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Christmas will be a cracker - thanks to you

Christmas appeal: Major Maggie Cadogan, of the Salvation Army, with food bank items donated by the public of Preston

Christmas appeal: Major Maggie Cadogan, of the Salvation Army, with food bank items donated by the public of Preston

It should be a cracker of a Christmas for hundreds of needy families in Preston this year, thanks to the “phenomenal” generosity of people in the city.

Santa will deliver sacks of surprise toys to under-privileged children tonight. And the same youngsters will be spared a hungry Christmas Day tomorrow because of big-hearted Lancashire folk.

The Salvation Army’s festive appeal for food and presents, backed by the Evening Post, has hit new heights at a time when poverty and homelessness are doing the same.

“This is the biggest response we have ever had,” said Major Maggie Cadogan at the charity’s city headquarters in Harrington Street. “We want to say a massive ‘thank you’ to the wonderful people of the Preston area for their incredible support.

“I’m sure everyone who has donated will be delighted to know they have made a big difference for someone this Christmas.”

The Salvation Army Food Bank has been stacked from floor to ceiling with donated goods from individuals, families and businesses, including some of the big supermarket chains.

An estimated 600 Christmas food parcels have gone out to the city’s disadvantaged. On top of that, more than 220 families with children will get presents gift-wrapped with love from the more fortunate in society.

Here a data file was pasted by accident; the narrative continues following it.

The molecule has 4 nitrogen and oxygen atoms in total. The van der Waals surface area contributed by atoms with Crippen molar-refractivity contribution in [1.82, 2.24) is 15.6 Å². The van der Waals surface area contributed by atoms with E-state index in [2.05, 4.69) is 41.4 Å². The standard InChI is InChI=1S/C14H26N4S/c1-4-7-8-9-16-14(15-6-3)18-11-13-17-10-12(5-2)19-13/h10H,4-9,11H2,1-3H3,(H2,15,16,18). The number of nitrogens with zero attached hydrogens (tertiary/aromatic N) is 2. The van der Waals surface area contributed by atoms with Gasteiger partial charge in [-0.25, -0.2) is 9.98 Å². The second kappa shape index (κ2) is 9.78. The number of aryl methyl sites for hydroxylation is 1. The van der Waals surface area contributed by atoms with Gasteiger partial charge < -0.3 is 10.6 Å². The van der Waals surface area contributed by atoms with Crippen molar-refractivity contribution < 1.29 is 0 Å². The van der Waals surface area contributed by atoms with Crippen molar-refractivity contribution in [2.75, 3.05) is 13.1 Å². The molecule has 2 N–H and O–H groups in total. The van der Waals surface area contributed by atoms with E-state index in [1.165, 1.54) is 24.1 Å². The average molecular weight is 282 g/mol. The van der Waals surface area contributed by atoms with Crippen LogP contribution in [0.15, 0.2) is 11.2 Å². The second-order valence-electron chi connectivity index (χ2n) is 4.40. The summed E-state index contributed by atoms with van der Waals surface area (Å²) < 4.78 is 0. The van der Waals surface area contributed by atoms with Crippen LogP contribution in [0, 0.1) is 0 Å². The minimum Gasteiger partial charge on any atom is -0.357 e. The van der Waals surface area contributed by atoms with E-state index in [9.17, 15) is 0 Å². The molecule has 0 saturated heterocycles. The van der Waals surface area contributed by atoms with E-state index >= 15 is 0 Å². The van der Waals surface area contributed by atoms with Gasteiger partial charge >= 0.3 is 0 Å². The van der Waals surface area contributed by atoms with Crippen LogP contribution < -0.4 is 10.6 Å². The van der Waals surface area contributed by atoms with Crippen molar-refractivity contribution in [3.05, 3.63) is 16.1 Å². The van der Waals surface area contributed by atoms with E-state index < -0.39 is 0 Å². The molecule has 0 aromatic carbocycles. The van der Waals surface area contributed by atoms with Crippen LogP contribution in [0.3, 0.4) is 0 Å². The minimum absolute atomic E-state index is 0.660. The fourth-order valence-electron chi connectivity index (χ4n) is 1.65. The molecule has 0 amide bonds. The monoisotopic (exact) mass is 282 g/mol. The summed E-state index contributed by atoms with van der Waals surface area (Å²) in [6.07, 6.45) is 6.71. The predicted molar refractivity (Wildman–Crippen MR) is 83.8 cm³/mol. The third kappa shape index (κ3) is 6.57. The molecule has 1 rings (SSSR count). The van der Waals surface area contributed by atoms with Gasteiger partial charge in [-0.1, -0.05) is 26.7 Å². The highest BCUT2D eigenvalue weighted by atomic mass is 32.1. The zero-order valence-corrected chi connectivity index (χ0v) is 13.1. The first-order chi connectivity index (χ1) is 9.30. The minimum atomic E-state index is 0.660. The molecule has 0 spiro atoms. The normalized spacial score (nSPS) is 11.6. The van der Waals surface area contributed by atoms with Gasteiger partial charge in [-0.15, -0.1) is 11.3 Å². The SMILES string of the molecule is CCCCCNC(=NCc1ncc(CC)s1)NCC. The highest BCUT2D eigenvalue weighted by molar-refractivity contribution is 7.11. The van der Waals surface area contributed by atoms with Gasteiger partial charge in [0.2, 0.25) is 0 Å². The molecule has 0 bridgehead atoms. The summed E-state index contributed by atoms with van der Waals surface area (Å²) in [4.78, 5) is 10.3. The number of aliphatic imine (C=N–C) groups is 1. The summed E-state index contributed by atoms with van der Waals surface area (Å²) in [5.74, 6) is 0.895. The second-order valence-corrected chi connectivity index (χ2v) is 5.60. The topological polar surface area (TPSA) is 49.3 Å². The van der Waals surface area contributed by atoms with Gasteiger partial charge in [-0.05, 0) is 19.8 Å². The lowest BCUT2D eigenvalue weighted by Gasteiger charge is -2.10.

With many more being helped by churches and charities like the Foxton Centre in Avenham, it really will be the season of goodwill in Preston over the next couple of days.

“The need for food aid this year has increased dramatically as many more people find themselves in difficulties,” said Maggie. “A lot of the people we help are in the situation where they might have to choose between heating and eating. If they have children then putting food on the table comes before buying Christmas presents.

“It’s tough for many and the changes to the welfare system this year have only made it tougher. The benefits situation has had a massive effect - it has hit people really hard.

“We estimate we have handed out 50 per cent more food parcels this Christmas than we did last year.

“When you have to decide whether you can afford to put the fire on, or cook a meal, then you really are struggling. And there seem to be a lot more struggling today than needed help 12 months ago.

“Christmas is probably the worst time of the year for families with children because on top of everything else the children are at home for a couple of weeks and are therefore not having a free school meal every day.

“Fortunately the people of this area are very caring and there will be hundreds of needy who will have a better Christmas this year thanks to their generosity.”

 

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